In some of Marc Chagall’s paintings lie imprints of his experiences of Nazi rule alongside deep Jewish devotion. The presence of the cross represents Jewish persecution while God is shown as a bright, mysterious light. I love that he saw his museum manifest in his lifetime – a rare experience for any artist.
After visiting the Jewish cemetery, humble and decaying in comparison to the Christian one and containing two memorials of groups of young freedom fighters who were executed, I got curious and searched “Persecution of the Jews in France.” I quickly learned that Jews have been massacred in Europe many times over the centuries. Understanding this history is key to claiming and healing the generational trauma passed down to me from my European ancestors.
The Path to Healing
If I want to be seen and respected for my Jewish identity, I have to heal my own internalized antisemitism. Healing happens when I notice my response to other Jewish people and the ways I have turned away from or judged certain patterns of behavior, appearances or ways of speaking.
This is also a piece of the puzzle for the healing that I crave around any type of “othering” of people who are different from me. We all must face and dismantle the prejudice, bias and stereotypes that pervade our psyches.
I am examining the fear response I have when it comes to white Christian culture. How, when I see people wearing crosses, I unconsciously feel threatened at the nervous system level. And I get upset when my husband asks me what I want for Christmas (I want a Hanukkah present!).
One year I decided to go to an Easter service at an Episcopol church. My dear friend whom I had lost to brain cancer had worked there. It made me feel close to her. I was so touched when the preacher said “We must do a better job at eliminating hatred toward the Jewish people.” It must have been an angel (my friend?) who drew me to be there to hear those words.
I found healing in my relationship to Christianity by reading the great Christian mystic and former Catholic priest Mathew Fox’s book, The Coming of the Cosmic Christ: The Healing of Mother Earth and the Birth of a Global Renaissance. His teachings are profoundly spiritual, feminist and prophetic.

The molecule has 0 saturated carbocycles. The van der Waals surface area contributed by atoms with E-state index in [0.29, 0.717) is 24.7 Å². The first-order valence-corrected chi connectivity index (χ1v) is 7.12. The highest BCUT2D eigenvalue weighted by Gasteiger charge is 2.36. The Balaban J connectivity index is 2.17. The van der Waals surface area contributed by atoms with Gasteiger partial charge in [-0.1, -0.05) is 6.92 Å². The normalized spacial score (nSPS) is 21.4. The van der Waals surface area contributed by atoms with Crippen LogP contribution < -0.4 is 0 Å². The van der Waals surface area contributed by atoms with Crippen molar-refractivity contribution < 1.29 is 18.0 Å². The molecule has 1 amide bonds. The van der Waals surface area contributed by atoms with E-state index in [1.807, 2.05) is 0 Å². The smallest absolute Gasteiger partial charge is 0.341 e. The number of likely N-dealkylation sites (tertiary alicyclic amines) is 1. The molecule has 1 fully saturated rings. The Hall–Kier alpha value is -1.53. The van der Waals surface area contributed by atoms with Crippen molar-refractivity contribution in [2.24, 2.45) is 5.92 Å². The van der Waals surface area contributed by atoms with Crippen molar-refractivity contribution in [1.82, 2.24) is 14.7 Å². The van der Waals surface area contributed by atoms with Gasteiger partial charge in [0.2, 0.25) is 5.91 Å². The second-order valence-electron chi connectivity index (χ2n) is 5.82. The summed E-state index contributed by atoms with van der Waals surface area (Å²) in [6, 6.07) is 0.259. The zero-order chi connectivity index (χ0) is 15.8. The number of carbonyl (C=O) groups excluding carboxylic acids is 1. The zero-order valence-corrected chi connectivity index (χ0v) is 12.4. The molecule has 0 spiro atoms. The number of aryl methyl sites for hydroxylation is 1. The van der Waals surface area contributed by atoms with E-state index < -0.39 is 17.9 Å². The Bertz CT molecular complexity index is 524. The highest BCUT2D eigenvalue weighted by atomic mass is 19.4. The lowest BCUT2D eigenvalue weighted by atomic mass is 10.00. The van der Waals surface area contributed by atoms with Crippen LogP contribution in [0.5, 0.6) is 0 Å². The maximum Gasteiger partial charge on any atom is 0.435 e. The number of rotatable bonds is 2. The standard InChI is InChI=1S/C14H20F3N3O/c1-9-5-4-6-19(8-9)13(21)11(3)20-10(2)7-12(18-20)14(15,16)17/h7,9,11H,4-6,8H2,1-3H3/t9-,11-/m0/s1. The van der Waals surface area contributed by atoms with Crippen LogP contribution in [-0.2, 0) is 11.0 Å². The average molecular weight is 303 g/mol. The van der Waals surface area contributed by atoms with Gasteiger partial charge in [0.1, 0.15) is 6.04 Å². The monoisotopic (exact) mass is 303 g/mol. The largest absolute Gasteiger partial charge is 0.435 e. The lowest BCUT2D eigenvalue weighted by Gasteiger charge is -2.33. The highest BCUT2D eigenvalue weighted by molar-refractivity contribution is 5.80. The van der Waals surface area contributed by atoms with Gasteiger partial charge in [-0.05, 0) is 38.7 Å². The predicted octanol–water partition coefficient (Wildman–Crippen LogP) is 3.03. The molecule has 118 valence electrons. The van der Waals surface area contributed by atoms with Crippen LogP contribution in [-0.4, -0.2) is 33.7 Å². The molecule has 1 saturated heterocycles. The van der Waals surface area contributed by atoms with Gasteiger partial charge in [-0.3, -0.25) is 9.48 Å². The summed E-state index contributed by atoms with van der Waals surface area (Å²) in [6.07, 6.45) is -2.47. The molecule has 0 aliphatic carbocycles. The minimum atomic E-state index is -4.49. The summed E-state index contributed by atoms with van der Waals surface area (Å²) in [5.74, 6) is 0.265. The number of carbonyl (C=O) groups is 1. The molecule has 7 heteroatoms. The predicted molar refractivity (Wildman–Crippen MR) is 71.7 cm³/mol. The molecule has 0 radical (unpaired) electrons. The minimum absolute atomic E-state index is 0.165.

Some of my family are Christians who truly follow a path of spiritual commitment. We have a lot in common! Our conversations sharing our individual paths toward becoming better people are deep and nourishing.
I’m currently following an inspiring Jewish leader, Rabbi Danya Ruttenberg. I find her content intellectually and spiritually stimulating as I open to Jewish study in the context of social justice. I am so moved by her version of the Unetane Tokef (a high-holiday traditional prayer). She introduces it by saying: This year, I have the heretical feeling that I don’t want to wait for things to be written, to be sealed… Check it out on Instagram.
I’m dipping into another fabulous resource this week to learn about and heal generational trauma – the Collective Trauma Summit with Thomas Hübl. He’s gathered a brilliant and diverse group of speakers. Each conversation enlightens and changes me and supports my own journey to wholeness in the context of the collective. Understanding my own trauma responses and tending to the injured child is key to integrating my experiences of antisemitism.
While in France, we took a pilgrimage to St. Baume where it’s said Mary Magdalene is buried. The words that came to me in the dark crypt of the Basilica were “You are empowered to be me.” What does that mean?
I believe that this message is about facing the grief and pain of discrimination and injustice and following the healing path back to love. We are all humans with our deeply rooted collective trauma. What hurts one, hurts us all. As each of us heals, we all heal.
I am empowered to claim the divine within myself as a Jew. I am empowered to use that divine guidance to be a voice for justice.